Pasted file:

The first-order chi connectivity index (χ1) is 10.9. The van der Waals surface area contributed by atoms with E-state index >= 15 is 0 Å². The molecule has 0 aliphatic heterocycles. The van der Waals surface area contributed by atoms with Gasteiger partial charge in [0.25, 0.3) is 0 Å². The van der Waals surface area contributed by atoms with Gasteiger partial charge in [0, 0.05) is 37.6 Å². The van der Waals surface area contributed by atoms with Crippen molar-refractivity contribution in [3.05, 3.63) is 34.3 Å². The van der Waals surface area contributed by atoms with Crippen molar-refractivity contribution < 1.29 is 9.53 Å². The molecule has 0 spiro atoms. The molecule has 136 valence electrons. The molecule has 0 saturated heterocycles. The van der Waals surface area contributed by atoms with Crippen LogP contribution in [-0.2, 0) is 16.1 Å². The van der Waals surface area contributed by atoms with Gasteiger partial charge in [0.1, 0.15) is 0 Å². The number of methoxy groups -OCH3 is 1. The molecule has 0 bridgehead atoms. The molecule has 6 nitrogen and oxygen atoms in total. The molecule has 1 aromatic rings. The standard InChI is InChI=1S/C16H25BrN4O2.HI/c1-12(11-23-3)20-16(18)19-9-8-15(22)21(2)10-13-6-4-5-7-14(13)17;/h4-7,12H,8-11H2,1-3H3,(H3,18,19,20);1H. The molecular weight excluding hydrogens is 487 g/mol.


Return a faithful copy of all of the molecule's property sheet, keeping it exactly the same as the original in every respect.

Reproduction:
The first-order chi connectivity index (χ1) is 10.9. The van der Waals surface area contributed by atoms with E-state index >= 15 is 0 Å². The molecule has 0 aliphatic heterocycles. The van der Waals surface area contributed by atoms with Gasteiger partial charge in [0.25, 0.3) is 0 Å². The van der Waals surface area contributed by atoms with Gasteiger partial charge in [0, 0.05) is 37.6 Å². The van der Waals surface area contributed by atoms with Crippen molar-refractivity contribution in [3.05, 3.63) is 34.3 Å². The van der Waals surface area contributed by atoms with Crippen molar-refractivity contribution < 1.29 is 9.53 Å². The molecule has 0 spiro atoms. The molecule has 136 valence electrons. The molecule has 0 saturated heterocycles. The van der Waals surface area contributed by atoms with Crippen LogP contribution in [-0.2, 0) is 16.1 Å². The van der Waals surface area contributed by atoms with Gasteiger partial charge in [0.1, 0.15) is 0 Å². The number of methoxy groups -OCH3 is 1. The molecule has 0 bridgehead atoms. The molecule has 6 nitrogen and oxygen atoms in total. The molecule has 1 aromatic rings. The standard InChI is InChI=1S/C16H25BrN4O2.HI/c1-12(11-23-3)20-16(18)19-9-8-15(22)21(2)10-13-6-4-5-7-14(13)17;/h4-7,12H,8-11H2,1-3H3,(H3,18,19,20);1H. The molecular weight excluding hydrogens is 487 g/mol.